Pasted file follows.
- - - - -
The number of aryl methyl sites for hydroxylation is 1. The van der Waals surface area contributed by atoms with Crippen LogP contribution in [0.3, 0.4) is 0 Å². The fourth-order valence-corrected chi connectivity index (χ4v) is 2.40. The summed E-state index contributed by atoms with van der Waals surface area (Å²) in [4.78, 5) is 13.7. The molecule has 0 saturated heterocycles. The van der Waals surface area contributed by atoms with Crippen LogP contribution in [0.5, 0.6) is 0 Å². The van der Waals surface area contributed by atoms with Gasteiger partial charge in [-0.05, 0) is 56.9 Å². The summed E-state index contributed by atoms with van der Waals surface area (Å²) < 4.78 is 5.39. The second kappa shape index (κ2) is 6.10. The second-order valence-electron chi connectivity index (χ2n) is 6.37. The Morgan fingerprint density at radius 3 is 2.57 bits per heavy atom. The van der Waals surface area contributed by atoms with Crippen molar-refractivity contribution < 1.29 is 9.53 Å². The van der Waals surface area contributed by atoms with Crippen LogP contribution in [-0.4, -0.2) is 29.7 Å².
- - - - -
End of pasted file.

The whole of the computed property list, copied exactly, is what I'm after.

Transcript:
The number of aryl methyl sites for hydroxylation is 1. The van der Waals surface area contributed by atoms with Crippen LogP contribution in [0.3, 0.4) is 0 Å². The fourth-order valence-corrected chi connectivity index (χ4v) is 2.40. The summed E-state index contributed by atoms with van der Waals surface area (Å²) in [4.78, 5) is 13.7. The molecule has 0 saturated heterocycles. The van der Waals surface area contributed by atoms with Crippen LogP contribution in [0.5, 0.6) is 0 Å². The van der Waals surface area contributed by atoms with Gasteiger partial charge in [-0.05, 0) is 56.9 Å². The summed E-state index contributed by atoms with van der Waals surface area (Å²) < 4.78 is 5.39. The second kappa shape index (κ2) is 6.10. The second-order valence-electron chi connectivity index (χ2n) is 6.37. The Morgan fingerprint density at radius 3 is 2.57 bits per heavy atom. The van der Waals surface area contributed by atoms with Crippen molar-refractivity contribution < 1.29 is 9.53 Å². The van der Waals surface area contributed by atoms with Crippen LogP contribution in [-0.4, -0.2) is 29.7 Å².